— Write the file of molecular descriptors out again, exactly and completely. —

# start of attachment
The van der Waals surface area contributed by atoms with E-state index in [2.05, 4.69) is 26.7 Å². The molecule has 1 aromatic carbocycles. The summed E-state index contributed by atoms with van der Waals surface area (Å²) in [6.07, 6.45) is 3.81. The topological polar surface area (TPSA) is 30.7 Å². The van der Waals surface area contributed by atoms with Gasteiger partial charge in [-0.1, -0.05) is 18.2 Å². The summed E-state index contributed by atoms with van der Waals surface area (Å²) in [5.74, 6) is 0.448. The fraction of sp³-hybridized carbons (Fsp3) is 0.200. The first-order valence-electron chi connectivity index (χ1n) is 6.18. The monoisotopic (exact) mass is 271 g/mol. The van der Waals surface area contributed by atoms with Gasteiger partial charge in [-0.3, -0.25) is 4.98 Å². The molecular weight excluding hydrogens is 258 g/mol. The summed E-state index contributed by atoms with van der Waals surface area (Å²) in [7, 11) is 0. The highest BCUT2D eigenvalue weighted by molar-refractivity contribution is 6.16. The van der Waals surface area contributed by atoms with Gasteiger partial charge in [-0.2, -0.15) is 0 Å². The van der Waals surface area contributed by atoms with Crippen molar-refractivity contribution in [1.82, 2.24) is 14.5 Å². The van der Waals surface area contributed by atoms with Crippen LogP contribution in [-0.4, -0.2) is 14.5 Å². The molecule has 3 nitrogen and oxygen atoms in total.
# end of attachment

The van der Waals surface area contributed by atoms with E-state index in [2.05, 4.69) is 26.7 Å². The molecule has 1 aromatic carbocycles. The summed E-state index contributed by atoms with van der Waals surface area (Å²) in [6.07, 6.45) is 3.81. The topological polar surface area (TPSA) is 30.7 Å². The van der Waals surface area contributed by atoms with Gasteiger partial charge in [-0.1, -0.05) is 18.2 Å². The summed E-state index contributed by atoms with van der Waals surface area (Å²) in [5.74, 6) is 0.448. The fraction of sp³-hybridized carbons (Fsp3) is 0.200. The first-order valence-electron chi connectivity index (χ1n) is 6.18. The monoisotopic (exact) mass is 271 g/mol. The van der Waals surface area contributed by atoms with Gasteiger partial charge in [-0.3, -0.25) is 4.98 Å². The molecular weight excluding hydrogens is 258 g/mol. The summed E-state index contributed by atoms with van der Waals surface area (Å²) in [7, 11) is 0. The highest BCUT2D eigenvalue weighted by molar-refractivity contribution is 6.16. The van der Waals surface area contributed by atoms with Gasteiger partial charge in [-0.2, -0.15) is 0 Å². The van der Waals surface area contributed by atoms with Crippen molar-refractivity contribution in [1.82, 2.24) is 14.5 Å². The van der Waals surface area contributed by atoms with Crippen LogP contribution in [-0.4, -0.2) is 14.5 Å². The molecule has 3 nitrogen and oxygen atoms in total.